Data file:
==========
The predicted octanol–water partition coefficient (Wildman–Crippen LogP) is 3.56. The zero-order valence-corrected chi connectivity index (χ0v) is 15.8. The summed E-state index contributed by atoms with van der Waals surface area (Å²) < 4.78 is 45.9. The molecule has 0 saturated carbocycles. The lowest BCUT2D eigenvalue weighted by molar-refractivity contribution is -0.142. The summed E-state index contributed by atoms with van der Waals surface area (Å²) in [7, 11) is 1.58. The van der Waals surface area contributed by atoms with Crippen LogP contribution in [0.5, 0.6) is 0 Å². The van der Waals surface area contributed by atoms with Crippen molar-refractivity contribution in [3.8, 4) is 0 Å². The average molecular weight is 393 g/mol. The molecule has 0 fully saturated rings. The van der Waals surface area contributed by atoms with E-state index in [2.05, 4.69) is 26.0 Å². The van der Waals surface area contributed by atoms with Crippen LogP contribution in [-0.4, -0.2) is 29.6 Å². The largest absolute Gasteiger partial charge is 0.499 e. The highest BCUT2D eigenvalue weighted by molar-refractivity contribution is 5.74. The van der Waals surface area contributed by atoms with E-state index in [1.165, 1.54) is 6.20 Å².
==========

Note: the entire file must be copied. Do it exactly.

The predicted octanol–water partition coefficient (Wildman–Crippen LogP) is 3.56. The zero-order valence-corrected chi connectivity index (χ0v) is 15.8. The summed E-state index contributed by atoms with van der Waals surface area (Å²) < 4.78 is 45.9. The molecule has 0 saturated carbocycles. The lowest BCUT2D eigenvalue weighted by molar-refractivity contribution is -0.142. The summed E-state index contributed by atoms with van der Waals surface area (Å²) in [7, 11) is 1.58. The van der Waals surface area contributed by atoms with Crippen LogP contribution in [0.5, 0.6) is 0 Å². The van der Waals surface area contributed by atoms with Crippen molar-refractivity contribution in [3.8, 4) is 0 Å². The average molecular weight is 393 g/mol. The molecule has 0 fully saturated rings. The van der Waals surface area contributed by atoms with E-state index in [2.05, 4.69) is 26.0 Å². The van der Waals surface area contributed by atoms with Crippen LogP contribution in [-0.4, -0.2) is 29.6 Å². The largest absolute Gasteiger partial charge is 0.499 e. The highest BCUT2D eigenvalue weighted by molar-refractivity contribution is 5.74. The van der Waals surface area contributed by atoms with E-state index in [1.165, 1.54) is 6.20 Å².